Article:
I started the SOM Foundation Traveling Fellowship in the summer of 2015. Now, a mere two years later, the world has rapidly changed. From drafting the first research proposals to final edits, the texts and travels made on post-WWII international architectures were produced in the context of these very ideals being challenged like never before, from the European Union embattled from Brexit, austerity measures, and the refugee crisis from Syria, rise of right-wing populism in the US and Europe, to the weaponizing of American technology and social media giants by terrorist groups like ISIS or foreign governments.
“Globalism,” or to be a “globalist,” once an ideal in the aftermath of the trauma of WWII, is now being used locally as an ideological epithet by increasingly divisive forces. Rather than a collection of disjointed “locales,” under one framework of the singular “global,” a reading of global/local hybrids, multiple and simultaneous “globalisms” is more useful in structuring our understanding of the world. In conclusion, findings are fractured into a list of bite-sized memoranda for future use, that in its multiplicity, could be more useful than the single monolith.
Memorandum 1: Material/ Ideological
Intergovernmental architecture is not only the material manifestation of atemporal spatial order but is the temporal ideological manifestation that has been erected from immense concentrations of capital, instrumentalized expertise, and political will.
Memorandum 2: Design by Auteur/Design by Committee
Signatory, avant-garde architecture are often commissioned as a vehicle for a new ruling order, such as the Emperor Haile Selassie’s embrace of Italian modernism, used as an architectural campaign to host the United Nations Economic Commission for East Africa. The line between visionary and despotic is sometimes blurry. However, the rule of power today has evolved from the singular, to the omnipresent and totalizing—and architecture have followed suit. In the case of the EU-fication of Brussels, relentless curtain wall glass facades march down Belgian streets and careen around the corner, dwarfing the scale of the small European capital.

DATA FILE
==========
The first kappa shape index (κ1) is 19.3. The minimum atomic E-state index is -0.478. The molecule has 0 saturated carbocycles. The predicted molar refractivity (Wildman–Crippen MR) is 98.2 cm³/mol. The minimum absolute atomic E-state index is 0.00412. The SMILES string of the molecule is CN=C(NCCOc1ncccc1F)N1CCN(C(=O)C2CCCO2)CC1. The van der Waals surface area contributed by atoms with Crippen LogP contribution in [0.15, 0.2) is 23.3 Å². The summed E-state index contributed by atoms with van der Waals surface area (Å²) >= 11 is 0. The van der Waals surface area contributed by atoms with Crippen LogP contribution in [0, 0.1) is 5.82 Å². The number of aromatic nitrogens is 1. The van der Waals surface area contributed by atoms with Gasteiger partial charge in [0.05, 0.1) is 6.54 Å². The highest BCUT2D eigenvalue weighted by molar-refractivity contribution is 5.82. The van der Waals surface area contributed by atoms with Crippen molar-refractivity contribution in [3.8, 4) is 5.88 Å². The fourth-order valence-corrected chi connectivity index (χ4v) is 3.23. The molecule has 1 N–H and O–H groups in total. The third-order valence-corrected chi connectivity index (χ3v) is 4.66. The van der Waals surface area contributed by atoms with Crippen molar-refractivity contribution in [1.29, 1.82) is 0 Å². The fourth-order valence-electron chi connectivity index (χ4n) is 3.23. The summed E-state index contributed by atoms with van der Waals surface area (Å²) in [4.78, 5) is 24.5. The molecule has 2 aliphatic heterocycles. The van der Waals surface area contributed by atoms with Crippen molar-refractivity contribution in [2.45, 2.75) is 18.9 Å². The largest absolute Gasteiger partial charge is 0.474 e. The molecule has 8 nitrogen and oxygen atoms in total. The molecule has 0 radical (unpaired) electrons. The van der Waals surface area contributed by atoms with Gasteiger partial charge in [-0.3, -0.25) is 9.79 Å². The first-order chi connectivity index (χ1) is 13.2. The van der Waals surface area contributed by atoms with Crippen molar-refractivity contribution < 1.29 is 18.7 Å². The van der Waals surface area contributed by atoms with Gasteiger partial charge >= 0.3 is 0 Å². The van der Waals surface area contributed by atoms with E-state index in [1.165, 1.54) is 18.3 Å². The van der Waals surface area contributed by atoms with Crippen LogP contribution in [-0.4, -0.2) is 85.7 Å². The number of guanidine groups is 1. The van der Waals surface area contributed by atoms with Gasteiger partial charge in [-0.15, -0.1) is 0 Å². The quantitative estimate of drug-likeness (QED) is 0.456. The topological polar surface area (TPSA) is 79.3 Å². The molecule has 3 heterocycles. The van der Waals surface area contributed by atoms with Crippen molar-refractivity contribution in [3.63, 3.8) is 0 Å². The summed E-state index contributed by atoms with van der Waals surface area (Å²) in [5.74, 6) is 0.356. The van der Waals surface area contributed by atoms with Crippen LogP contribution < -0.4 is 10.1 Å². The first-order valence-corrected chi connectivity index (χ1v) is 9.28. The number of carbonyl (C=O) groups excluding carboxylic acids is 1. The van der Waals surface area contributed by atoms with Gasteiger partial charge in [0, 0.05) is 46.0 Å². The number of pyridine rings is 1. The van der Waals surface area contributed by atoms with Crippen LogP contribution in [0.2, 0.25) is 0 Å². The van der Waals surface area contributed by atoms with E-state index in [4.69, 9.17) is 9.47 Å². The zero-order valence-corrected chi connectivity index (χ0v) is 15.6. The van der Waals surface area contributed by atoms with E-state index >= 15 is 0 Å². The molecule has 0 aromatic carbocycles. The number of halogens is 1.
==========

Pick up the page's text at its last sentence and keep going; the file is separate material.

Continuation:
Memorandum 3: Commodification of Climate
Climate, as much as any other building element, can be designed as part of a larger agenda. In a near perfect temperate climate for human habitation, as in Nairobi, the natural environment harnessed by building systems to become fulling passive, relying only on natural ventilation without the need for additional heating and cooling. The pristine and carefully maintained natural environment becomes commodified when it is separated from the local climate at large via urban separation.
Memorandum 4: Conversion of Climate Capital
Through the conversion via investments, what is arguably the least hospitable environment to human habitation—the “desert” is able to be converted into a laboratory for sustainable building systems, “Masdar City,” funded by an economy of fossil fuels. The climate, in its in raw physical relation to the body, is of not necessarily of more intrinsic value in the age of late advanced capital.
Memorandum 5: Architecture as the Medium
More so than any other media, architecture has disciplinary claim over space. Unlike sculpture, fashion, photography, video, and engineering, the crafting and creation of space is something that is relatively unique to architecture proper. What, then, are the methods to inject architectural form with meaning, with content?
Memorandum 6: Twenty-first Century Nationalism
A new breed of Nationalism is erupting across the globe, abetted by social media and political selfies, with a force and swiftness that took by surprise most of the mainstream intelligentsia who thought it was on the way to extinction.
While developing the premise of the trip in 2015, I set out to unpack the international forces on architecture, though often purposefully camouflaged and elusive, I assumed would nonetheless be the dominant force. Localisms, by contrast, I assumed, lie inert, on the receiving end of a world order imposed by globalization.
Instead, the course of the project has led me to identify the phantom third between localisms and globalisms: Nationalism(s). Unlike familiar architectural forms of postwar concrete modernisms and high-tech, curtain-walled neoliberal exports, this renewed ideology has yet to be made sense of, much less captured in architectural form.